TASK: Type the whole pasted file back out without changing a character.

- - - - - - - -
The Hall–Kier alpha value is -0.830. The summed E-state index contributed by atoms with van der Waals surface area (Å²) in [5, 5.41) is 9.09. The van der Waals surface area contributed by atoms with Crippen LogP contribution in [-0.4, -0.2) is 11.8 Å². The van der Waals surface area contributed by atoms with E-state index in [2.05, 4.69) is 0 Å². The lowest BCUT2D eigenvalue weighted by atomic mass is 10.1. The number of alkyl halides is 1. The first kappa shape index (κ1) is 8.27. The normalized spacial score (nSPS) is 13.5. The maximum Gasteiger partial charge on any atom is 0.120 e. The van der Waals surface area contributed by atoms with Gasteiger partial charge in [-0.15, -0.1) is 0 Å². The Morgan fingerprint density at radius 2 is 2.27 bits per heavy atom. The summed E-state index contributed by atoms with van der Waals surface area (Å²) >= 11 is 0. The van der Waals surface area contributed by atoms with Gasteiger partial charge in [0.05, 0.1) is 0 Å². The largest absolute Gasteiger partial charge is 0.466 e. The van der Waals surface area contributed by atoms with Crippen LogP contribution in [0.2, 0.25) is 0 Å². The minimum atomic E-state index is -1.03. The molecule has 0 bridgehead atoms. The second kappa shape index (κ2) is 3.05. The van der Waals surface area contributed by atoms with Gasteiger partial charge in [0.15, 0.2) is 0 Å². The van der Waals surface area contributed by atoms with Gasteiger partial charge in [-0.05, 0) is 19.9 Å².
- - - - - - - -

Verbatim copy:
The Hall–Kier alpha value is -0.830. The summed E-state index contributed by atoms with van der Waals surface area (Å²) in [5, 5.41) is 9.09. The van der Waals surface area contributed by atoms with Crippen LogP contribution in [-0.4, -0.2) is 11.8 Å². The van der Waals surface area contributed by atoms with E-state index in [2.05, 4.69) is 0 Å². The lowest BCUT2D eigenvalue weighted by atomic mass is 10.1. The number of alkyl halides is 1. The first kappa shape index (κ1) is 8.27. The normalized spacial score (nSPS) is 13.5. The maximum Gasteiger partial charge on any atom is 0.120 e. The van der Waals surface area contributed by atoms with Gasteiger partial charge in [-0.15, -0.1) is 0 Å². The Morgan fingerprint density at radius 2 is 2.27 bits per heavy atom. The summed E-state index contributed by atoms with van der Waals surface area (Å²) >= 11 is 0. The van der Waals surface area contributed by atoms with Gasteiger partial charge in [0.05, 0.1) is 0 Å². The largest absolute Gasteiger partial charge is 0.466 e. The van der Waals surface area contributed by atoms with Crippen LogP contribution in [0.2, 0.25) is 0 Å². The minimum atomic E-state index is -1.03. The molecule has 0 bridgehead atoms. The second kappa shape index (κ2) is 3.05. The van der Waals surface area contributed by atoms with Gasteiger partial charge in [0.15, 0.2) is 0 Å². The van der Waals surface area contributed by atoms with Gasteiger partial charge in [-0.05, 0) is 19.9 Å².